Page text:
I am back to pondering people’s personal tastes in reading. I was thinking about the fact that, despite the many books I read every year (my Goodreads total is approaching my year’s goal of 120 quickly enough that I may add on books to carry me through December), it’s rather seldom that I discover an author who perfectly meets my needs and expectations when it comes to preferred reading.
It takes us back to the eternal conundrum of “good” versus “popular,” and also to thinking about how many people are exposed to which kinds of books and why. For instance, I heartily acknowledge that Joyce Carol Oates is a fine writer. But despite my great admiration for her immense skill with words and her always eclectic choice of subject matter, I have never read a single one of her books from beginning to end, even while making sure to purchase copies for the library where I worked—and believe me, I have tried. But…novels, short stories, poems, essays—they all leave me cold. She’s not “my” author.
On the other hand, I have somehow been able to make it through the admittedly creative but nonetheless poorly written and quite clichéd oeuvre of Stephenie Meyer, mistress of sparkly vampires. Okay, yes, partly for my job…but I didn’t really have to read all four volumes of the Twilight saga in order to maintain credibility with my teenagers—the first book probably would have done nicely. And that willingness to persist despite the obvious flaws makes me wonder about the relative readership (and sales) of each of these authors.
This is not to initiate a discussion over whether books are objectively good or bad; as Betty Rosenberg, first editor of Genreflecting (classic textbook for readers’ advisors), first said in 1982, “Never apologize for your reading tastes.” My goal here is rather to discuss the fact that there are authors in the world about whom you have never heard, but when you venture to read one of their books you immediately recognize them as one of yours—a person who makes up a character, builds a world, tells a story just as you would do if only you could, a person who writes specifically for you, whether they know it or not.
There are, of course, levels to this. There are authors whose works I read over and over, either gaining something new or reveling in the precious familiarity every time I approach them again. There are others whose works I will never re-read, but will always remember with happiness whenever I reflect on the experience of discovering them.
I had that experience this week, from an e-book I got for free as part of my Kindle Unlimited subscription. These books have been such a mixed bag of unexpectedly excellent (The Good Sister, by Sally Hepworth) to truly tedious (Her Perfect Family, by Teresa Driscoll) that I am deeply suspicious of every book on offer for free. But occasionally I grab one anyway (I do pay for the subscription!), either intrigued by its blurb or pulled in by the reviews of others. This week I read Curse Painter, by Jordan Rivet, and am now deep into the sequel of the Art Mages of Lure series, Stone Charmer, with no cessation of delight.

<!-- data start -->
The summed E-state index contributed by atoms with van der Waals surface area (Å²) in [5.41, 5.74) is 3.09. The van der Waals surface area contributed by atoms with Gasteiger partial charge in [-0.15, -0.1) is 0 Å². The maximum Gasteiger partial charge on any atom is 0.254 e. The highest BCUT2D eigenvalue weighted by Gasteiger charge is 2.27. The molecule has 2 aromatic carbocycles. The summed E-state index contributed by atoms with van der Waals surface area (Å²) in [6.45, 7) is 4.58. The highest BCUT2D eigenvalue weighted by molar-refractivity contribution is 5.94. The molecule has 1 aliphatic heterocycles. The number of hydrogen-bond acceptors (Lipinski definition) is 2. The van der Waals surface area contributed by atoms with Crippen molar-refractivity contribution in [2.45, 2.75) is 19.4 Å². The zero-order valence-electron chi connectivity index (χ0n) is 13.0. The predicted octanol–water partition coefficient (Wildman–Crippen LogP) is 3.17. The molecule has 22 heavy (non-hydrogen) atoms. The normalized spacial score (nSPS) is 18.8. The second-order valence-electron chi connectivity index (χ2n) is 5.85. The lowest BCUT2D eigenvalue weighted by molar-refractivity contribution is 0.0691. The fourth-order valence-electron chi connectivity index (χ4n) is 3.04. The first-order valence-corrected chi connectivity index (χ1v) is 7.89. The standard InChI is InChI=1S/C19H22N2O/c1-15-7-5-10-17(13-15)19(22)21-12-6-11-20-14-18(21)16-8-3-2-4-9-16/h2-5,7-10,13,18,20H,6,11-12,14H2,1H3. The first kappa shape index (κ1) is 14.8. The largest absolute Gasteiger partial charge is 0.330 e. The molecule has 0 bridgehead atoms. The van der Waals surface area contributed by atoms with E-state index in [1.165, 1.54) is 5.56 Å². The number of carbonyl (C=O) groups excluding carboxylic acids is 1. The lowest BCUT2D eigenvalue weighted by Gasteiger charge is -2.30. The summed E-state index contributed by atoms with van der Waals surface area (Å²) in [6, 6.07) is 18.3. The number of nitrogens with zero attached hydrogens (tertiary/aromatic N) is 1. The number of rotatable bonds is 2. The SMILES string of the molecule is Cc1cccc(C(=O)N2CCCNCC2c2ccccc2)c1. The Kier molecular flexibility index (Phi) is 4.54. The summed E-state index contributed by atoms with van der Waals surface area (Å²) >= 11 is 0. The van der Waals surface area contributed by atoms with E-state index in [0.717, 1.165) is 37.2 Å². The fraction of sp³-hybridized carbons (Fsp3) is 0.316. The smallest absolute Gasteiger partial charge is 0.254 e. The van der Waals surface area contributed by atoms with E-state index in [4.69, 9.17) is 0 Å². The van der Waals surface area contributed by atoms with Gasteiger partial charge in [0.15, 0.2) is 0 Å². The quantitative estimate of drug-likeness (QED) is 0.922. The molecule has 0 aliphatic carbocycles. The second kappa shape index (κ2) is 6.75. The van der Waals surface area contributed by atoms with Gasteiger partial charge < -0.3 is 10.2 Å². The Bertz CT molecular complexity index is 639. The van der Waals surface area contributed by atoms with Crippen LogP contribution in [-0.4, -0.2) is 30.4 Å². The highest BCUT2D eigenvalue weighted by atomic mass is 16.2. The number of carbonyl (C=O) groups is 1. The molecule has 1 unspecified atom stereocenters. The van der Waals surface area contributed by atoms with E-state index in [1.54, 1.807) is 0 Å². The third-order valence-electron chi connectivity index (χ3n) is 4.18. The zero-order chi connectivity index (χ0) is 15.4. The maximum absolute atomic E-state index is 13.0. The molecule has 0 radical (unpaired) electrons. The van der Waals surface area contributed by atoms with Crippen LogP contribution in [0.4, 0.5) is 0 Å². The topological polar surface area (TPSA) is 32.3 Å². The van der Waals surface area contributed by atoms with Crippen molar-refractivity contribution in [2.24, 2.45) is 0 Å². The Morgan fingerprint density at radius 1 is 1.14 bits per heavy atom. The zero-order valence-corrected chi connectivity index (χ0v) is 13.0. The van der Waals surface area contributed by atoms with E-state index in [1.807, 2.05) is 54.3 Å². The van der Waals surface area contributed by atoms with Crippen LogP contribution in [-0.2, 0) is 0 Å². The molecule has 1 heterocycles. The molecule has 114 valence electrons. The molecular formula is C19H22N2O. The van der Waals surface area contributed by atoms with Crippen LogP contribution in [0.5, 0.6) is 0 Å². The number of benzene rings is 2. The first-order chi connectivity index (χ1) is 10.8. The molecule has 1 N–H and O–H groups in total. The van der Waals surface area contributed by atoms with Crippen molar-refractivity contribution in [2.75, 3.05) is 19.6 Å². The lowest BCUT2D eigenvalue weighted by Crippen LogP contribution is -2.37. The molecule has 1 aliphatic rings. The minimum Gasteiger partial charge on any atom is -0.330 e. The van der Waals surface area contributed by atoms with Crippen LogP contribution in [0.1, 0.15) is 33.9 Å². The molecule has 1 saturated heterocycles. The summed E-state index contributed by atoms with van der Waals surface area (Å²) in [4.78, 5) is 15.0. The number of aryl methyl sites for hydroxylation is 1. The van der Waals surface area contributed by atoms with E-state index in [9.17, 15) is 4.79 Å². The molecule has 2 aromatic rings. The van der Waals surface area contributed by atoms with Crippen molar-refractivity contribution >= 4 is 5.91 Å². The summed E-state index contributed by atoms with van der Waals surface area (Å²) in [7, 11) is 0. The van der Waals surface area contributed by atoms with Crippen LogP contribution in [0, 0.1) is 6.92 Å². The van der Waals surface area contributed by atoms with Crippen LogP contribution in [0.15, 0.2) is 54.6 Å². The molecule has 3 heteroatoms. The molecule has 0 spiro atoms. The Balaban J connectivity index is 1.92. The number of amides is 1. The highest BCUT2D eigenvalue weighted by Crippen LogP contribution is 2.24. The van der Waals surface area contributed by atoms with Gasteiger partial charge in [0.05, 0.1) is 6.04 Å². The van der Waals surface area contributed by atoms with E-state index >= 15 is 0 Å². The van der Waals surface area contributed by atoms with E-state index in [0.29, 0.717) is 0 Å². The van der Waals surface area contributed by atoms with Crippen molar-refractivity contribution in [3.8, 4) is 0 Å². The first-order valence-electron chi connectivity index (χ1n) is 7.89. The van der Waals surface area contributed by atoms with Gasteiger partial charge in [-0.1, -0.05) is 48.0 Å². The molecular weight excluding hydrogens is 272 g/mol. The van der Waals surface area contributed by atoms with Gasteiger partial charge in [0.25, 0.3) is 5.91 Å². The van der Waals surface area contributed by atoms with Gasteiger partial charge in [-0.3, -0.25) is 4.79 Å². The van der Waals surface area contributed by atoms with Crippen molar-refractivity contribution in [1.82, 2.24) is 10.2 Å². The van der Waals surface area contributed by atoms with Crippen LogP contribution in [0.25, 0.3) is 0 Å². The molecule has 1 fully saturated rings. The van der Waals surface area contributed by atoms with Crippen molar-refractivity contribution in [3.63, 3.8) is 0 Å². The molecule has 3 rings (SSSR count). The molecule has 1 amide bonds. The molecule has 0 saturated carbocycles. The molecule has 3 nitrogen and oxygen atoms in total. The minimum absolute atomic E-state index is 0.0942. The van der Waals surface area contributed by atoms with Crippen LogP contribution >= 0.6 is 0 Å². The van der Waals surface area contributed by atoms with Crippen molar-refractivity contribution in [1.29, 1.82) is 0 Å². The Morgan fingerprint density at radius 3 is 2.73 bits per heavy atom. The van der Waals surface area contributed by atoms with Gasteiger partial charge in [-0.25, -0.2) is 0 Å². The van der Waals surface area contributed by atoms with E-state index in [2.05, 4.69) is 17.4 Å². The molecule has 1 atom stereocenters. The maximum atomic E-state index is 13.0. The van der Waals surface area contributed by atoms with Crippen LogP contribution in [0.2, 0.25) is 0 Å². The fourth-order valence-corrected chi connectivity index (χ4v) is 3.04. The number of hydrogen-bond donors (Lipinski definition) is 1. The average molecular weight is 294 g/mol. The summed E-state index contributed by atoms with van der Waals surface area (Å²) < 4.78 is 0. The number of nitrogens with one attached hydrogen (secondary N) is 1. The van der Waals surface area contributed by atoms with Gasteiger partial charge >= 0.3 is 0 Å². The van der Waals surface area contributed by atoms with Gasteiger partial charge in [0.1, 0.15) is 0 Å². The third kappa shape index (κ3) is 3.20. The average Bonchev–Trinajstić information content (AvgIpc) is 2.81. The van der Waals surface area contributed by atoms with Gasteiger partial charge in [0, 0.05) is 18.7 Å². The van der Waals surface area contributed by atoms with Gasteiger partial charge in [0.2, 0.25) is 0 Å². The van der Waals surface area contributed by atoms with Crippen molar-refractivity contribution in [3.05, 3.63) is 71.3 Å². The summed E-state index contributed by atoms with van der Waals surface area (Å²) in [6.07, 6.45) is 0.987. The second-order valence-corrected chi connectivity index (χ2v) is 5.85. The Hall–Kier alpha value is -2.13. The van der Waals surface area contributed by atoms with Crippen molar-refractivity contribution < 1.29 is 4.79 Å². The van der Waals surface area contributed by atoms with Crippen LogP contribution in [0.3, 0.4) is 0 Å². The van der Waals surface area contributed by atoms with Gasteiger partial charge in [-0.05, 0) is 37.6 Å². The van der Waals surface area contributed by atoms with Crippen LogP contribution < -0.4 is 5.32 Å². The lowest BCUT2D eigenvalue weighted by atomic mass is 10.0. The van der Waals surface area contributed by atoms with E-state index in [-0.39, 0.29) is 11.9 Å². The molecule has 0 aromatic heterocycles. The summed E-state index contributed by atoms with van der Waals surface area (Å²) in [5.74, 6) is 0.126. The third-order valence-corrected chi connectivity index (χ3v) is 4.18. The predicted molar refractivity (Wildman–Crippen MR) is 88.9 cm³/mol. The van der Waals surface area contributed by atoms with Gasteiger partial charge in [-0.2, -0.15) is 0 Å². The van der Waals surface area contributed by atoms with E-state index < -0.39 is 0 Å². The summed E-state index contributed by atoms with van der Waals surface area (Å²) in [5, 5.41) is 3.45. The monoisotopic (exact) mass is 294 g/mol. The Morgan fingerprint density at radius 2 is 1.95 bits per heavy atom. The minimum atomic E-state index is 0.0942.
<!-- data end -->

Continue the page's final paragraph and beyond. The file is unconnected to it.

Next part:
I am always surprised that there are still fantasy and science fiction writers whose names are totally unknown to me; while I certainly can’t claim to have read every one, I nonetheless usually recognize the name. But I have never previously come across Jordan Rivet, which is wild since she writes in not one but two of my favorite genres and, on the science fiction side, specifically pens post-apocalyptic fiction!
This series I am reading however, is pure fantasy, and what a fun concept and execution it is. I was initially drawn to the title, being a painter myself, then to the description of the protagonist and her rather controversial calling—using her skills as an artist to curse both objects and people. I adore the idea of magic being based around different types of art, the art mages being painters, singers, fortune-tellers, and sculptors. But I think the point at which Rivet really sold me was when her main character, Briar, started explaining the Three Laws of Curse Painting. Ever since reading Isaac Asimov as a teenager and absorbing the Three Laws of Robotics, I have adored writers who develop new magical or science systems to explain their world. Having to work with the Law of Wholes, the Law of Proximity, and the Law of Resonance makes for some entertaining story-telling as curse painters feel their way around magic’s limitations. Rivet also evolves a system of paint colors and explains to what curse or action they each correspond. I get so tired of both fantasies and sci fi that are either sloppy about their methodology or just flat-out glaze over any explanation of the science in favor of the action, so when I come across someone who understands the importance of rooting their fantasy in solid ground, I’m both thrilled and intrigued.
These books have a solid Robin Hood vibe, with their band of thieves and opportunists led by Archer, co-protagonist and a former noble turned rogue who puts the people’s interests above those of the elite. But although I appreciated that aspect of the books as well, for me the artistry is in the artistry. The descriptions of the pictures and runes Briar applies, the haunting and devastating effects of the voice mages as they sing protection or destruction, and the creativity of the stone charmer, are the heart of the stories.
I am so pleased to know that when I am done with this series, there are five others by this same author to experience. While they don’t (so far) quite rival the immersive quality of Robin Hobb’s FitzChivalry books, they come damn close, and it’s so exciting to be flailing around acquiring books at random only to discover one of “your” authors in the mix.